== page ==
I have addressed my concerns to Americans for two primary reasons. I believe we have entered a period of severe, successive and interacting crises that promises to be deep, grinding, and long-lasting. And, I am concerned that the bitter divisiveness and disunity current among us will limit our ability to respond effectively to the danger we face.
Many of you know that the present disorder has been gradually escalating for decades. We now find ourselves with a pervasive loss of respect for civility and moral responsibility, (both public and private), a frightening loss of social coherence and stability, and a broad deterioration of economic well-being for ordinary Americans.
We now stand at an extraordinary turning point. Do we want the United States to be preserved as a constitutional republic? Are we personally prepared to rise above our differences to make this possible?
There are pragmatic solutions to these questions, but they will be extremely difficult. I have never said it would be easy. I have said I do not think we have a choice.
With closed minds and hardened attitudes our circumstances are becoming increasingly extreme.
We face a formidable array of complex crises. The challenges are diverse, profound, and mutually reinforcing. Some will impose themselves suddenly, others gradually, but all will ultimately converge as they impact upon our lives.
What is most extraordinary is the number and variety of crises that are emerging into view at the same time: social and economic, moral and material.
An abbreviated review is offered here to demonstrate this diversity.
1) Increasing social instability characterized by a dramatic loss of civility and unrestrained anti-social behaviors that include accelerating incidences of brutality and mass murder.
2) A banking and monetary system that favors the financial elite rather than the American people, and which has become dominated by self-serving individuals who appear incapable of recognizing that their risk-taking behavior threatens the well-being of everyone, including themselves.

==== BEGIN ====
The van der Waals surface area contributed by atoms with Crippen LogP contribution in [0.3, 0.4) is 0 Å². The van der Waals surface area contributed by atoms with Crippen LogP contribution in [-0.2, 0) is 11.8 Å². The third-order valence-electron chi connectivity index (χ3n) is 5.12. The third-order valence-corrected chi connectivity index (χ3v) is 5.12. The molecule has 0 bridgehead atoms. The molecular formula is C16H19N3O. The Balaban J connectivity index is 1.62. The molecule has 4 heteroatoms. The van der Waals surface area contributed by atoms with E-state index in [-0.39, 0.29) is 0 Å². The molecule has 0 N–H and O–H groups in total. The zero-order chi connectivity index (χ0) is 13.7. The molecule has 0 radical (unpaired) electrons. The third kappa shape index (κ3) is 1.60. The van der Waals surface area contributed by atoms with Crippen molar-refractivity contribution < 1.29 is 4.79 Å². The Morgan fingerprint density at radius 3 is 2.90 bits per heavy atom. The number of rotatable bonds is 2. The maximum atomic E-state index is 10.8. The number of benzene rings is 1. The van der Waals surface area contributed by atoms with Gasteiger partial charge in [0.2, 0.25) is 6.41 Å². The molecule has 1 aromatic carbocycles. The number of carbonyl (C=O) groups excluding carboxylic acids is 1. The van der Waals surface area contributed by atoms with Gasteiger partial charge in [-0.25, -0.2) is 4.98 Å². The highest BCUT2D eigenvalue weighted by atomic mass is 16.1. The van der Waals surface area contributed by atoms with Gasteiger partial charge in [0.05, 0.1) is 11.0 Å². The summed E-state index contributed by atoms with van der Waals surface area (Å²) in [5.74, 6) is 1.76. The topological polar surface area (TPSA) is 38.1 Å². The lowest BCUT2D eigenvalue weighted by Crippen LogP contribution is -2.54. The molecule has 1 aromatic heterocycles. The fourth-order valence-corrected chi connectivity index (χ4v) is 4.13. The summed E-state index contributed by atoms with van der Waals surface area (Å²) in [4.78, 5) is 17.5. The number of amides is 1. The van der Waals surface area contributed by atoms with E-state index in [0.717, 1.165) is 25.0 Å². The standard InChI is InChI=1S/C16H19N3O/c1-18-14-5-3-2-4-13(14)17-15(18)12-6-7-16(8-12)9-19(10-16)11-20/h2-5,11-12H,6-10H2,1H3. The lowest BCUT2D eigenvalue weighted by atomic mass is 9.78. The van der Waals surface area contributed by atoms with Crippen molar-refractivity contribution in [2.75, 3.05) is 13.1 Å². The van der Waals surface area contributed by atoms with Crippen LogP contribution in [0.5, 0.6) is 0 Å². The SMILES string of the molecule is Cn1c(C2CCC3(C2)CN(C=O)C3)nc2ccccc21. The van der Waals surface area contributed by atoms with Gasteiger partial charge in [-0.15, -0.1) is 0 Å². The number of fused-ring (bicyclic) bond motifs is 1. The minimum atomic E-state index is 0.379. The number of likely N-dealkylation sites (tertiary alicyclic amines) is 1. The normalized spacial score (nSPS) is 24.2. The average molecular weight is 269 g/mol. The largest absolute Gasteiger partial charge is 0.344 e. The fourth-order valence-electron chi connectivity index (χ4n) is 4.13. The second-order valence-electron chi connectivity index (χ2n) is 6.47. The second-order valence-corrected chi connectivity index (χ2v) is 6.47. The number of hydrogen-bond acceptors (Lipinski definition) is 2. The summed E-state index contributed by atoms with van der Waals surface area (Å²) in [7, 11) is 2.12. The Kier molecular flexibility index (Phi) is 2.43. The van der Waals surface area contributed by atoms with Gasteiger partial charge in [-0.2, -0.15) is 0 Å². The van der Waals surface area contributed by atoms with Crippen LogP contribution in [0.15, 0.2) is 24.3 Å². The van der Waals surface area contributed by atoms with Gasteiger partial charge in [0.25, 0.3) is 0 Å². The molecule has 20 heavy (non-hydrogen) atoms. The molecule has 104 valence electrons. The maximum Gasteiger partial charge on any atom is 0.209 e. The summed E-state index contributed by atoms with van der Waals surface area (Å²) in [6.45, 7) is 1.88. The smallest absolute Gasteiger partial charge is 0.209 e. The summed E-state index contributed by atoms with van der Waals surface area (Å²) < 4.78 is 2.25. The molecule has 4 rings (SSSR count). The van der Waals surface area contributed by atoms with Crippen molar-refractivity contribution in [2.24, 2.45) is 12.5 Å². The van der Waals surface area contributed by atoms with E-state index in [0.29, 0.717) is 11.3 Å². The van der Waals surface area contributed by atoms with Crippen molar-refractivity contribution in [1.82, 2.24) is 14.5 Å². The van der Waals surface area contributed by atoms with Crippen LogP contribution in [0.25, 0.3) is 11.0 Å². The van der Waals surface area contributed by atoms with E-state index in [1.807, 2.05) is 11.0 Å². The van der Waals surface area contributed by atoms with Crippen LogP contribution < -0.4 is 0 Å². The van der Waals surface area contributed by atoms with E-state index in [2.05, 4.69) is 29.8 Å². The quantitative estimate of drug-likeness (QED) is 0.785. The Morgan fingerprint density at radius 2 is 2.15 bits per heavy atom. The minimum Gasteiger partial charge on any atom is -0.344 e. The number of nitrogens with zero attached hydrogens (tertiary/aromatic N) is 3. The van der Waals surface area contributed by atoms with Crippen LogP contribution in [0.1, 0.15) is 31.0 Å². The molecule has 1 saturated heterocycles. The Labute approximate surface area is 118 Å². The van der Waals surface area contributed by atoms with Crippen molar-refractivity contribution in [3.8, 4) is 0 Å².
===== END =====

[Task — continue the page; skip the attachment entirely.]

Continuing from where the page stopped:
3) Massive government, corporate, and private indebtedness, which constricts the economy and threatens to precipitate a significant devaluation of the US dollar.
4) Old and deteriorating infrastructure, which we depend on every day: bridges, municipal water and sewage systems, and the electrical grid. These cannot be upgraded or replaced by national, state, and municipal governments that are hobbled by indebtedness and shrinking revenues.
5) An exponentially increasing global population. With this comes rapidly increasing risk of war and global epidemics, as well as food shortages caused by falling water tables and the ongoing loss of arable farmland.
6) The rapid development of advanced technologies without a commensurate advancement of ethical maturity or a commitment to moral responsibility.
7) Degradation of the natural environmental systems that provide us with clean air and water, the consequence of population pressures and the long-term aggregate build-up of toxic substances derived from motor vehicles, household products, and industrial pollution.
8) Last, but not least, the loss of ethical integrity and moral responsibility on a massive societal scale. This deterioration is overwhelming the values and norms upon which social stability depends. It is a crisis weakens our ability to respond to all other crises.
During the past 100 years we have seen the emergence of integrated global systems that include transport, communication, and surveillance technologies, and an interactive global monetary system. No crisis can take place anywhere without disrupting the whole interrelated system.
However dark the immediate future, we will always be presented with opportunities. The most important opportunity for us lies in a disruption so broad and profound that it alters our perspective and challenges our assumptions.
We will find ourselves thinking differently to survive: How well do we actually know our neighbors? What are our priorities? How important to our future is the idea and vision of America?
Local problem-solving will once again become paramount. Safety and food security will depend on a diversity of local knowledge, skills and experience – regardless of our politics or religion or the color of our skin.
Discovering safety and strength in diversity will change us.
If we can build dependable communities we can also begin to talk – to identify shared needs and shared values, and to re-imagine a shared vision of the future that we can respect and believe in.
Please look for the next post on or about 8 September: “A Confluence of Crises”